MacroBEEs: How does land use affect bee-plant interactions and their mutualistic outcomes?

Weather station on grassland plot of the Biodiversity Exploratories

Interactions between bees and flowering plants form a ‘famous’ and evolutionary ‘old’ mutualism, which can largely determine the reproductive fitness of both bees and plants. The structure, stability and fitness outcomes of this mutualism largely depend on the diversity and composition of the interacting community which can be severely altered by land-use. In fact, partner and interaction diversity typically decrease with increasing land-use intensity. Interestingly, few studies have experimentally addressed the effect of land-use change and thus community alterations on the relationship between interaction network dynamics and mutualistic outcomes of interaction partners. MacroBEEs aims at filling this knowledge gap by building upon existing knowledge on correlative effects between land-use intensity and bee-plant interactions. We use the Biodiversity Exploratories framework to gain a better mechanistic understanding of this mutualistic relationship by differentiating between effects of land-use components and landscape context on the reproductive success and thus mutualistic outcome of both partners. In order to do so, we combine field observations, DNA metabarcoding of pollen from bees and plant stigmas, chemical analyses of pollen and dietary experiments with focal bee species in the lab.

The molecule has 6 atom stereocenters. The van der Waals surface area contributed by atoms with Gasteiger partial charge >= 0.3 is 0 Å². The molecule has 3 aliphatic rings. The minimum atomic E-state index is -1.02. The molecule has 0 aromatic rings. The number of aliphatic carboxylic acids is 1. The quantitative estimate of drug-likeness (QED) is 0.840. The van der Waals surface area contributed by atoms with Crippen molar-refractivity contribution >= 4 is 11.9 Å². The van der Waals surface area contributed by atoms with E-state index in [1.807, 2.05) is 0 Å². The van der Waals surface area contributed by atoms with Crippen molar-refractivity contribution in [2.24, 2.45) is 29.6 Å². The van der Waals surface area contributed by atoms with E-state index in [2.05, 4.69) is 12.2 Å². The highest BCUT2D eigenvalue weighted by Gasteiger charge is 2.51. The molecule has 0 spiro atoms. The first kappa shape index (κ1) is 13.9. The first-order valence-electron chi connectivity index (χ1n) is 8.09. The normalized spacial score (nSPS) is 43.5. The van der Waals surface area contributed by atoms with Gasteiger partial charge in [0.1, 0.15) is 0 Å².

In collaboration with: Alex Keller